Anand Wins While Giri Preserves Lead at Tal Memorial
BySamuel ShanklandOct 02 — 10:00 AM
Image by World Chess
Anish Giri drew with his closest pursuer in Round 5 to maintain his half-point lead.
After two consecutive rounds with three decisive results, it was perhaps inevitable that things would cool at the Tal Memorial tournament in Moscow. Indeed, there was only one decisive game in Round 5 on Saturday — a victory by Viswanathan Anand of India over Boris Gelfand of Israel.
The leader after Round 4, Anish Giri of the Netherlands, preserved his lead by drawing with Ian Nepomniachtchi of Russia, his closest rival. Giri now has 4 points, Nepomniachtchi has 3.5, and Anand is tied for third with Li Chao of China, eah with 3 points.
The elite tournament is a 10-player round robin and is being held in the Museum of Russian Impressionism. It has a prize fund of $200,000, with $45,000 for first place.
Viswanatha Anand during the 2016 Canadidates tournament in Moscow.
Gelfand has had some problems with Anand ever since their 2012 World Championship match. Round 5 was no exception. Anand came well prepared and won a fine game to send Gelfand, who is having a terrible tournament, to his fourth loss in a row.
Viswanathan Anand vs. Boris Gelfand
Tal Memorial |Moscow |Round 5 |01 Oct 2016 |1-0
9. d3c4!?Gelfand has played this pawn sacrifice before. Playing it against Anand shows that he has real confidence in the idea. 10. dxc4dxe411. Qxd8Rxd812. Rxe4e5!Black has a big center and a bishop pair as compensation for being down a pawn. 13. Re1f614. Nbd2Nf715. Ne4!?The first new move, and it is a strong one.
( 15. Nb3This is the computer's choice and had been played before, but after 15... a5!16. Be3a417. Bb6Re818. Nc5Bf5Black has good counterplay. )
15... f516. Neg5e417. Nxf7Kxf718. Bg5!Developing his bishop and gaining a tempo 18... Rd319. Nd4Ba6?!This looks like a mistake to me.
( 19... Bxd420. cxd4Be6!21. b3Rxd4White has a somewhat better pawn structure,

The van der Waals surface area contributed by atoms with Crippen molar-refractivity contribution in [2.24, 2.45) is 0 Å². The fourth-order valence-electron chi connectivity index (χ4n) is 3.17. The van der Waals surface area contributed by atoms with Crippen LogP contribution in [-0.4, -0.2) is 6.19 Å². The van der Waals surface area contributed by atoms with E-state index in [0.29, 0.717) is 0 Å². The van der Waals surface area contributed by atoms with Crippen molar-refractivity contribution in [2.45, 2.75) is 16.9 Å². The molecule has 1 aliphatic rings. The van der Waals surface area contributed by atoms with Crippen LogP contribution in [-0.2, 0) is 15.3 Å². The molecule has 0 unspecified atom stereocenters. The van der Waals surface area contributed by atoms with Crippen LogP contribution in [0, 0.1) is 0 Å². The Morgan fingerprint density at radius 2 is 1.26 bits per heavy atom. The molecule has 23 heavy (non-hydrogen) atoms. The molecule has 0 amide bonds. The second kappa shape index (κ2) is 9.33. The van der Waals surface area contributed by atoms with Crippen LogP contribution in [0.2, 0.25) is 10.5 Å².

but Black has no real weaknesses and since there are opposite-colored bishops, I think Black should be able to draw without too much trouble. )
( 20... Rxc321. Nxc6White is up a pawn and Black has no compensation )
( 20... Bxd421. cxd4Black has real problems, partly because his bishop on a6 is so passively positioned. )
( 21... Rxc3While watching the game, I expected this move, but the engine just laughs. 22. Nxc3Bxc323. Rad1Bxe124. Rxe1Rc8Black
has decent drawing chances but White is clearly in the driver's seat. )
22. Be3Rc823. h4!Preventing any expansion with g6-g5 and f5-f4. Black's bishops are really ineffective. 23... Bf624. Nf4
( 24. Bxh6Was also possible and may have been stronger. 24... Bxh425. Nf4 )
( 24. g3g5!25. hxg5hxg5This is not the position that White wanted. )
24... Rdd825. Nd5Bxh4?
( 25... Rxd5!26. cxd5Bxc3Black should be able to draw with best play. 27. Bxh6c4! )
26. Bxh6Bb727. g3Bf628. Nxf6Kxf629. Be3White is up a pawn, Black's bishop on b7 is lousy and Black's pawn on c5 is vulnerable. Black's position is probably hopeless. 29... Rd330. Kf1
( 30. Rad1This looks more natural to me but the move that Anand played is fine. )
30... g531. Ke2Rxc332. Rac1Rxc133. Rxc1Black has back a pawn, but he cannot guard his many weaknesses. Notably, once c5 falls, the White queenside pawns will quickly begin to advance. 33... Rd8What else? White was planning Rd1.
( 33... Ke634. Bxg5 )
34. Bxc5f435. gxf4gxf436. Bxa7!e337. Bxe3!Simple and strong. White allows no counterplay, and he can run over Black over with his four passed pawns. The rest was easy for Anand
( 37. fxe3f3+38. Ke1Kf5Would have allowed Black some counterplay as the pawn on f3 is pretty annoying. )
There was some excitement in the other games, even though they all ended in draws. I quite enjoyed the game between Shakhriyar Mamedyarov of Azeraijan and Peter Svidler of Russia. Mamedyarov chose a strange opening that led to interesting and unusual play from very early on.
Shakhriyar Mamedyarov vs. Peter Svidler
Tal Memorial |Moscow |Round 5 |01 Oct 2016 |ECO: E60 |1/2-1/2
1. d4Nf62. c4g63. Bg5!?A very unusual move 3... Ne4
( 3... Bg7This move is common in the Grunfeld and has some transpositions possible, but Svidler had other ideas. )
( 4... Bg7I remember thinking this was best but the move played by Svidler should be fine. )
5. Qc2Qa5+!6. Nd2f5!7. f3!Nf6
( 7... Nxd28. Bxd2Qb69. dxc5Qxc510. e3This is a very weird position but White looks like his position is better. )
8. d5d6The opening has transposed into a bizarre-looking Dutch Defense. If the pawn on f3 were on f2, I would say White is clearly better, but as it is, Black should be fine. 9. e3Bg710. Ne2b5!Black looks for counterplay in a style typical of the Benoni and Benko Defenses. 11. Bg5Nbd712. Nf4Nb6!13. Kf2O-O14. h4
( 14. cxb5If I were playing this game, I might have tried to take some pawns because the pan on d5 cannot be safely taken. 14... Nbxd515. Bc4!e616. Bxf6!Nxf617. Bxe6+And White has won an important pawn. )
14... bxc415. Nxc4Qa416. b3?!
( 16. Qxa4!Nxa417. h5Would give White with a small initiative. Still after 17... Kf7Black is almost equal. )